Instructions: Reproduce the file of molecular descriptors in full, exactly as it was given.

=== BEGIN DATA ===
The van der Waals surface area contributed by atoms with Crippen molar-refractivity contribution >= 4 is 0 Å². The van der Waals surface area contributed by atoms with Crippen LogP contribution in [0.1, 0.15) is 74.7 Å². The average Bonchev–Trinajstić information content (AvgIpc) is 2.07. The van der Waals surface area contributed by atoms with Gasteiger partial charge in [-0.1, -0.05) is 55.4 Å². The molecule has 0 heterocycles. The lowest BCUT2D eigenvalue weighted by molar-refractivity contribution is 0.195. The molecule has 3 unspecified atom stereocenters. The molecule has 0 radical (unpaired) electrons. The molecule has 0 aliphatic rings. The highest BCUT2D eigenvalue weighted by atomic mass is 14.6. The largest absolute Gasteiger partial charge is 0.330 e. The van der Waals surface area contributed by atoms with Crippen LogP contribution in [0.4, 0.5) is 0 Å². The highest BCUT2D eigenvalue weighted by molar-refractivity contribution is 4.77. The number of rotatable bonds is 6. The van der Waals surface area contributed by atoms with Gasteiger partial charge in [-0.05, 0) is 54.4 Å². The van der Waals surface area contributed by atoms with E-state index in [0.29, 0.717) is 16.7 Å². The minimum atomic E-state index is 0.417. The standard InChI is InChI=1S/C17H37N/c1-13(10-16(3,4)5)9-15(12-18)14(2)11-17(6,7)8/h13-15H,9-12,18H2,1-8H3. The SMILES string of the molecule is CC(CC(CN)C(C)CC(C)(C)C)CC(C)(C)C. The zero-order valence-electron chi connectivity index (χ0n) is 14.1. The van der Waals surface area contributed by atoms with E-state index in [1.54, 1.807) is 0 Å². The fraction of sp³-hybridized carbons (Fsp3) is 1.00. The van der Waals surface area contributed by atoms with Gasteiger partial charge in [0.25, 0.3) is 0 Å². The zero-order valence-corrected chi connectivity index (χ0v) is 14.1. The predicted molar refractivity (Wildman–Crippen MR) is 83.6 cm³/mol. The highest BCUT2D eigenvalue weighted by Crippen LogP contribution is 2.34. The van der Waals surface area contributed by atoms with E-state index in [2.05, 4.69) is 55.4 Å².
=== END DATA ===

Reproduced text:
The van der Waals surface area contributed by atoms with Crippen molar-refractivity contribution >= 4 is 0 Å². The van der Waals surface area contributed by atoms with Crippen LogP contribution in [0.1, 0.15) is 74.7 Å². The average Bonchev–Trinajstić information content (AvgIpc) is 2.07. The van der Waals surface area contributed by atoms with Gasteiger partial charge in [-0.1, -0.05) is 55.4 Å². The molecule has 0 heterocycles. The lowest BCUT2D eigenvalue weighted by molar-refractivity contribution is 0.195. The molecule has 3 unspecified atom stereocenters. The molecule has 0 radical (unpaired) electrons. The molecule has 0 aliphatic rings. The highest BCUT2D eigenvalue weighted by atomic mass is 14.6. The largest absolute Gasteiger partial charge is 0.330 e. The van der Waals surface area contributed by atoms with Crippen LogP contribution in [0.4, 0.5) is 0 Å². The highest BCUT2D eigenvalue weighted by molar-refractivity contribution is 4.77. The number of rotatable bonds is 6. The van der Waals surface area contributed by atoms with Gasteiger partial charge in [-0.05, 0) is 54.4 Å². The van der Waals surface area contributed by atoms with E-state index in [0.29, 0.717) is 16.7 Å². The minimum atomic E-state index is 0.417. The standard InChI is InChI=1S/C17H37N/c1-13(10-16(3,4)5)9-15(12-18)14(2)11-17(6,7)8/h13-15H,9-12,18H2,1-8H3. The SMILES string of the molecule is CC(CC(CN)C(C)CC(C)(C)C)CC(C)(C)C. The zero-order valence-electron chi connectivity index (χ0n) is 14.1. The van der Waals surface area contributed by atoms with E-state index in [1.54, 1.807) is 0 Å². The fraction of sp³-hybridized carbons (Fsp3) is 1.00. The van der Waals surface area contributed by atoms with Gasteiger partial charge in [0.25, 0.3) is 0 Å². The zero-order valence-corrected chi connectivity index (χ0v) is 14.1. The predicted molar refractivity (Wildman–Crippen MR) is 83.6 cm³/mol. The highest BCUT2D eigenvalue weighted by Crippen LogP contribution is 2.34. The van der Waals surface area contributed by atoms with E-state index in [2.05, 4.69) is 55.4 Å².